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Ortho-k and diplopia pinpointed in proposed changes to fitness to drive guidelines

An initial review of medical standards and clinical management guidelines for driver licensing in Australia has clarified that orthokeratology therapy can be used to meet the standards for a conditional licence.

The National Transport Commission (NTC) is currently reviewing the Assessing Fitness to Drive guidelines. The authority’s interim report released on 3 May also flags a clarification on the criteria for experiencing diplopia within central fixation.

The document has set out the changes to diplopia and commercial licensing.

“Specialist advice confirmed that a person is not fit for a commercial licence, either unconditional or conditional, if they have double vision when looking up to 20 degrees from fixation,” the NTC’s Assessing Fitness to Drive 2021 review: interim report stated.

“If they have double vision when looking beyond 20 degrees of fixation they are still fit for a conditional licence. Diplopia within the central 20 degrees refers to 20 degrees from central fixation and not 20 degrees across fixation. Minor text changes have been made to clarify this point.”

During an initial consultation last year, the NTC said it received a request for guidance on the use of orthokeratology lenses to correct visual acuity. The agency said specialist advice on the use and licensing conditions for this therapy was provided.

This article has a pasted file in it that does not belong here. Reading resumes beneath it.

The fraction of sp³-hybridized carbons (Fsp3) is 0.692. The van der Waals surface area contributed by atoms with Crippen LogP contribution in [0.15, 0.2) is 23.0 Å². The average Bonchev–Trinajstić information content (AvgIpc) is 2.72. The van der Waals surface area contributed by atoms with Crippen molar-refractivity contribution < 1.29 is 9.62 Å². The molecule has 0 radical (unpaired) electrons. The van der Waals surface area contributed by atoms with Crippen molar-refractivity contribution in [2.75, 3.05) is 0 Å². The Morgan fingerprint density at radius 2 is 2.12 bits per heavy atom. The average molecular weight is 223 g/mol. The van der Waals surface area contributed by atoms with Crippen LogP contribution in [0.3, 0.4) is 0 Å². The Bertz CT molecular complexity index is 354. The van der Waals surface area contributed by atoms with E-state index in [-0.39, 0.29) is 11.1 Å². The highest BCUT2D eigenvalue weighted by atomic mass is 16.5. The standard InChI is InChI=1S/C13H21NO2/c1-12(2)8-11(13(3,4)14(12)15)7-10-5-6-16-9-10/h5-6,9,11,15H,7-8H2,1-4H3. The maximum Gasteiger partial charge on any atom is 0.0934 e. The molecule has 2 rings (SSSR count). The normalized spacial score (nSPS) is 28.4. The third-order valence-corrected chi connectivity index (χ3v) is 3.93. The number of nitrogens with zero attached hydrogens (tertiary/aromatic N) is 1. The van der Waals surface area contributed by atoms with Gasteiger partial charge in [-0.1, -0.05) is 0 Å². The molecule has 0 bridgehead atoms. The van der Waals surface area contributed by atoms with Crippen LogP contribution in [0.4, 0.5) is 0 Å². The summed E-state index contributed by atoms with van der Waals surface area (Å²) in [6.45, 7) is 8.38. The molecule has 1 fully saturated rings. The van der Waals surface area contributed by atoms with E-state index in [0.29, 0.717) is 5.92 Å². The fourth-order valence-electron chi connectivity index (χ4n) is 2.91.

“Orthokeratology lenses are considered safe to use when driving as long as treatment allows a person to meet the relevant visual acuity standard. Corrective lenses must be worn as per the existing standards if uncorrected visual acuity cannot be achieved through this treatment,” the interim report stated.

The interim report also includes a chapter to provide greater clarity regarding assessment requirements, licensing requirements and periodic review for orthokeratology therapy, visual fields and exceptional cases.

“This will assist in patient management and support consistency for fitness-to-drive assessments,” the commission notes.


Assessing Fitness to Drive is a joint publication of Austroads and the NTC, detailing the medical standards for driver licensing for use by health professionals and driver licensing authorities. The standards are approved by Commonwealth, state and territory transport ministers.

The National Transport Commission reviews the Assessing Fitness to Drive standard every three years. The most recent review was completed in 2016.

In September 2020, the NTC circulated an initial consultation paper requesting stakeholder feedback on the 2016 version of Assessing Fitness to Drive.

Following feedback, a draft of the updated guidelines is now available for public consultation and the commission is inviting any person with an interest in this work to have their say on the proposed changes by 11 June 2021.

The completed revised guidelines are expected to be published in December 2021.

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